How Sewer Rodding Works

When your sewer backs up, you need a quick and effective fix. Not only is a sewer backup unsanitary but it’s also pretty messy and can cause some pretty massive destruction, too. One of the best ways to prevent sewer backups in your home is by having your sewer rodded every year. Annual sewer rodding ensures a free flowing sewer by cutting out roots and other blockages in your line. But do you know how a sewer rodding machine actually works and why the size of the blade used is so important to achieving an effective rodding? 

How Does a Sewer Rodding Machine Work?

Powered by electricity, a rodding machine consists of a long cable with very sharp cutter teeth at the end of it. When the flexible cable is inserted into your sewer line and the machine is turned on, these sharp blades spin rapidly. As the cable moves through your line, the blades cut through all blockages and debris in your line, breaking them up into small pieces and flushing them away to your city main.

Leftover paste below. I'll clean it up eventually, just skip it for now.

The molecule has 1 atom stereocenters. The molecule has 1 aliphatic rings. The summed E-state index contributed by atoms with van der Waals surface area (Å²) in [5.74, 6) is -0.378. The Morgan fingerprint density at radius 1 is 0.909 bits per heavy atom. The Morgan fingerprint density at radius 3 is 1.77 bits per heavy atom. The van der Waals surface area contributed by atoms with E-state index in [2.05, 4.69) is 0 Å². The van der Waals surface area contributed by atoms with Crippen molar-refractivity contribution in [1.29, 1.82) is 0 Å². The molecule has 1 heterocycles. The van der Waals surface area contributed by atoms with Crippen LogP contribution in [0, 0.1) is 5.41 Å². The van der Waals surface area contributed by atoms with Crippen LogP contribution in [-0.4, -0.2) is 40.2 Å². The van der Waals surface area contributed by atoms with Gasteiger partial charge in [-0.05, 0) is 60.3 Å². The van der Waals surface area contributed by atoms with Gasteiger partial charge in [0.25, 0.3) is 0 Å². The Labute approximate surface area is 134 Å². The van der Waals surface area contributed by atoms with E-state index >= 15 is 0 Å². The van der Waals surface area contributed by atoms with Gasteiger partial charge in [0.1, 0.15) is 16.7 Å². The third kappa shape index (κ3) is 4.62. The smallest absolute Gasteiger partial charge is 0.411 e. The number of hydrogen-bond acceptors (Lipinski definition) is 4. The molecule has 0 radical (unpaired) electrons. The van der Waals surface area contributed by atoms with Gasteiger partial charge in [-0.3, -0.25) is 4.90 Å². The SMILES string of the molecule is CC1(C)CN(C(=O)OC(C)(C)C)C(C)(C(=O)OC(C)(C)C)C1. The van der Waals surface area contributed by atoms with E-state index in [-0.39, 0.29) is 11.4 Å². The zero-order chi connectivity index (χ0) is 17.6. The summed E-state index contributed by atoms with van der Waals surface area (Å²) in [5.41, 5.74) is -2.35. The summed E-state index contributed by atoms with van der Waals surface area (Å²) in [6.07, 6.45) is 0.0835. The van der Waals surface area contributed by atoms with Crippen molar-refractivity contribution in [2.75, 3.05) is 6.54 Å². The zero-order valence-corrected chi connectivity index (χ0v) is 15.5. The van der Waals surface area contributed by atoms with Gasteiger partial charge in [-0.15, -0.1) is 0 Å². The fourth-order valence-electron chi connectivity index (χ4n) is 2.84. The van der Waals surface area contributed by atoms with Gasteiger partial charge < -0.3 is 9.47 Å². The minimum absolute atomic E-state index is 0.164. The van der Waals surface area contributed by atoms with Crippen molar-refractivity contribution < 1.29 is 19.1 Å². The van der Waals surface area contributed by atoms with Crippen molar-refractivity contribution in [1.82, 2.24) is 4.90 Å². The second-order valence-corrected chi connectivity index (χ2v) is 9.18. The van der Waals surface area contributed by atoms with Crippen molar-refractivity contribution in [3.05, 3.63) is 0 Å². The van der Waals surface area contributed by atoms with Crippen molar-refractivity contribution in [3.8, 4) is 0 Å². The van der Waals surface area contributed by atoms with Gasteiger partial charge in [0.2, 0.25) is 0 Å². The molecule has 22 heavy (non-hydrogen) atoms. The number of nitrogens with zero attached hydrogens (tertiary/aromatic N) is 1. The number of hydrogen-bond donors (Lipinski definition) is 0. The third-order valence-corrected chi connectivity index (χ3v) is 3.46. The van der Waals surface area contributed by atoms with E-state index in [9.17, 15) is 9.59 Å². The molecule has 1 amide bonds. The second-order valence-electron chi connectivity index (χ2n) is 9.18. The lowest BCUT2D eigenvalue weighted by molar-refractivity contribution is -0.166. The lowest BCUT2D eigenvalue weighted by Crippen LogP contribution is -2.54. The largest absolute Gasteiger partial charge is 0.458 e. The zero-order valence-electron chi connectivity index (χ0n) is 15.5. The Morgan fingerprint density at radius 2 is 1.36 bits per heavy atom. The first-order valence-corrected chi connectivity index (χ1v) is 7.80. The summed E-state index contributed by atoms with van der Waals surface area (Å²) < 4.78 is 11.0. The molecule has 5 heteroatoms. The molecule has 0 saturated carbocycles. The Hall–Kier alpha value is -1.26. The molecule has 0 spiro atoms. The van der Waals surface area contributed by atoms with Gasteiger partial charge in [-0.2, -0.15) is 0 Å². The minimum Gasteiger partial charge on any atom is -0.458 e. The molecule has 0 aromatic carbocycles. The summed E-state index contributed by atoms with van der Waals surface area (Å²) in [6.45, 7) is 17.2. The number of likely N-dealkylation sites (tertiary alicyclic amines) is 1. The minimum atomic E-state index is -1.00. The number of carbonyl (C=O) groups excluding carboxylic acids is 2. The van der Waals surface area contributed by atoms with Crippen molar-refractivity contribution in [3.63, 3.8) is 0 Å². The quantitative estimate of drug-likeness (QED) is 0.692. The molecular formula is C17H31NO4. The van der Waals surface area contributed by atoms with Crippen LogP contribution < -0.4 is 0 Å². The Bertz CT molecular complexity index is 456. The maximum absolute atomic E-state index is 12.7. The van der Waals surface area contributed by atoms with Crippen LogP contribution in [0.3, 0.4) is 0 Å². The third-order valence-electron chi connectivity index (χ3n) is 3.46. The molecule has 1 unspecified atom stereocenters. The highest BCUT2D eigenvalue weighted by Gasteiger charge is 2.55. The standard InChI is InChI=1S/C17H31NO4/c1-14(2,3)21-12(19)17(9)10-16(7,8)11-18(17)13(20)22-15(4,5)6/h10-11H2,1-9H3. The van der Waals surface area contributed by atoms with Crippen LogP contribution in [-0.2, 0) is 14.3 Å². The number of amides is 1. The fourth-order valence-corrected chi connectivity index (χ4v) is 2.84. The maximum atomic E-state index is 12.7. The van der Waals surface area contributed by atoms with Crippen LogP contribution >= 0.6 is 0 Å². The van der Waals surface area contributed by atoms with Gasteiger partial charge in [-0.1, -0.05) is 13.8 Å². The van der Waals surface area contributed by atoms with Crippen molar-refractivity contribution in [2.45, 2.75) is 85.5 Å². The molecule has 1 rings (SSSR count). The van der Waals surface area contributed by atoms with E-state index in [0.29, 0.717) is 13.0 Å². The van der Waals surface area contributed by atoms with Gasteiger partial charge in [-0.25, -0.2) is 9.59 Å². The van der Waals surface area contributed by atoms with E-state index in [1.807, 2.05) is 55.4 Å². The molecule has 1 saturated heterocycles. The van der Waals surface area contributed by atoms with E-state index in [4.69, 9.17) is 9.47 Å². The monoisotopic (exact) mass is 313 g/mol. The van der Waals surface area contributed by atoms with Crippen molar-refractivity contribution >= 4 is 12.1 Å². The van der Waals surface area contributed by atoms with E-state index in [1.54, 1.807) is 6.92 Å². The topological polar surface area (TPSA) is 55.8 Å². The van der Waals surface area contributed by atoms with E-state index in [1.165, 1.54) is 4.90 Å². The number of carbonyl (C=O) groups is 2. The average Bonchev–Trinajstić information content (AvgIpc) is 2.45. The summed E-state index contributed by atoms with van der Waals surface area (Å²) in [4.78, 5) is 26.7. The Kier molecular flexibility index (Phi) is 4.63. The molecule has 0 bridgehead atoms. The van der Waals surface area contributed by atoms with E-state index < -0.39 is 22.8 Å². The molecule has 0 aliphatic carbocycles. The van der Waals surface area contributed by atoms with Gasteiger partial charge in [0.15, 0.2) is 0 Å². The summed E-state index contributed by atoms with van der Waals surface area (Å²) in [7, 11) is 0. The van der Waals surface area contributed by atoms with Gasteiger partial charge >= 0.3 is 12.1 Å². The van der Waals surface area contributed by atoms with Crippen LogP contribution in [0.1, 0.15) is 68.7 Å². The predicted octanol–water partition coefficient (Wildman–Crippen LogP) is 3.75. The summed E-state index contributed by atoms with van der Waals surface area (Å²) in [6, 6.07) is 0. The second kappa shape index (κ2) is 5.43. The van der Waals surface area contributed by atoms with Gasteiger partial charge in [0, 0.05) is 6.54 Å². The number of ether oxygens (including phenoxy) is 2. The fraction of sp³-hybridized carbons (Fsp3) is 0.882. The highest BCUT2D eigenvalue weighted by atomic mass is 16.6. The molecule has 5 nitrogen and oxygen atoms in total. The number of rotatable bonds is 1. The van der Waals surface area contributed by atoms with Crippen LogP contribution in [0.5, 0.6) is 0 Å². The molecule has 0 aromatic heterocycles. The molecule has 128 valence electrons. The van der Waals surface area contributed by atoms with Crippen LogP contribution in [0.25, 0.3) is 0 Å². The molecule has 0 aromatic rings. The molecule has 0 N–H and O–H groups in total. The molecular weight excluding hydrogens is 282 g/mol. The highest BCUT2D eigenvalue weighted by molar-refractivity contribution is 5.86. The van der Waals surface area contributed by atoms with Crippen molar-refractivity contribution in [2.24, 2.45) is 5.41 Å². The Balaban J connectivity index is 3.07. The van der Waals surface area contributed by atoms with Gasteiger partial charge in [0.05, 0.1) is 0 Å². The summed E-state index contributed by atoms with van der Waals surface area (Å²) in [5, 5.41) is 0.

Why Blade Size Matters When Rodding a Sewer

Most home sewer pipes are a certain size until they meet the city main whose pipes are usually larger in diameter. Roots that have grown in pipes will take up the entire diameter of the pipe. So using a two or three inch cutter blade on a four inch pipe, for example, will not guarantee an effective rodding. Using correctly-sized cutter blades that are appropriate for specific sized pipes will most always ensure an effective sewer rodding. 

Sewer Rodding Pros

At Reid & Pederson, we use the largest, professional-grade blades whenever possible. Our technicians are trained to assess any drain or sewer problem and to use the best sized cutter blades to rod your sewer or unclog your drain pipes. Give us a call today!

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